Life throws at us many unexpected obstacles, things we never plan for. Things we doubt we can handle or that we would gladly avoid at all costs, but unfortunately we can't. Life doesn't work that way.
2010 has been a year that began with one of those unexpected obstacles for my family. My 14-year-old sister Madey was diagnosed with bone cancer.
When we first learned the diagnosis all I could think was that this couldn't be happening to our family. My sister was healthy and active, she couldn't possibly have cancer. But at the same time I realized that a nightmare in many ways had become our reality. Our world was turned upside down as we became familiar with hospitals, nurses and doctors. Although we are only three months into the treatments, I have already learned more medical terms and spent more time in the hospital than I ever wanted to.
Even though our fight against cancer thus far has been short, I have already learned some valuable lessons.
It's the small things that count
Madey is frequently at the hospital receiving treatment and our parents are often with her, leaving my other two siblings and I to take care of things at home. As we've all had to adjust to these absences, we've come to appreciate even more the short moments we are able to spend together. It doesn't matter what we are doing, what matters is that we are together. We take advantage of the time we have before Madey has to go back to the hospital. Some nights it's just sitting down for dinner with each other or watching a movie together, but it means a lot to each of us.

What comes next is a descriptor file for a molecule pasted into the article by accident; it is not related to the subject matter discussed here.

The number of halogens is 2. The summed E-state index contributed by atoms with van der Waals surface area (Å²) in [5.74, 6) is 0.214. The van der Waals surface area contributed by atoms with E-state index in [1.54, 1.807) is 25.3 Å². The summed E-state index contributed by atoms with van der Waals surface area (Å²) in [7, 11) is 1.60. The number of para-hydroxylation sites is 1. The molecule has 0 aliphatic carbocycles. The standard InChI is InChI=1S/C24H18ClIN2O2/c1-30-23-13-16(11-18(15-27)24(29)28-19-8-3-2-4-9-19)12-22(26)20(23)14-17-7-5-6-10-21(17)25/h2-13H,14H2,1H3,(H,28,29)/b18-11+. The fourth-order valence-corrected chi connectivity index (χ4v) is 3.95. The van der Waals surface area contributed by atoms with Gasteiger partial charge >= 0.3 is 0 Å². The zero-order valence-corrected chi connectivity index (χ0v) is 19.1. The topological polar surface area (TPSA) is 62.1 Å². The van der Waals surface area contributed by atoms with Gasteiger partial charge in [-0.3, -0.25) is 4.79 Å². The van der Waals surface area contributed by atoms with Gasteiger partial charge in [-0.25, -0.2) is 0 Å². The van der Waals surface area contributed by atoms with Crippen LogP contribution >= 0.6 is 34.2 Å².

It's all right to laugh
When Madey was first diagnosed, I felt like I had to act sad. My sister had cancer, so of course I couldn't possibly be happy, but I quickly learned this wasn't true. Being sad doesn't magically change the situation, in fact, in many ways it just makes it worse.
Smiles and laughter make this difficult time more bearable. We often swap Laffy Taffy jokes or ask each other pointless questions like, "Would you rather have blue skin or live under the ocean?" or "If you were a doughnut, what kind would you be?" It's OK to have fun. Even when things are hard life goes on and we need to make the most of each moment.
Many hands make a burden light
The most amazing thing about our experience so far has been the generosity and caring of others. We couldn't do this without their help. We've received many meals and small acts of kindness. Concerned friends are constantly looking out for our family and checking up on Madey. Her junior high school basketball team dedicated their season to Madey and her school held a fundraiser for her. These acts of service mean more to our family than anyone will ever know. They've made what we have to go through more manageable.
Cancer is a scary thing full of many unknowns and uncertainties but because of the thoughtfulness of others, our reality is not a nightmare. I've personally come to appreciate life even more. We don't know what the future holds, but no matter what it is we need to remember what's truly important and continue smiling through it all because tomorrow will be a brighter day.
Hillary Slaughter is a junior at Layton High School. She loves reading, crafts and "the great outdoors." You can reach her at firstname.lastname@example.org.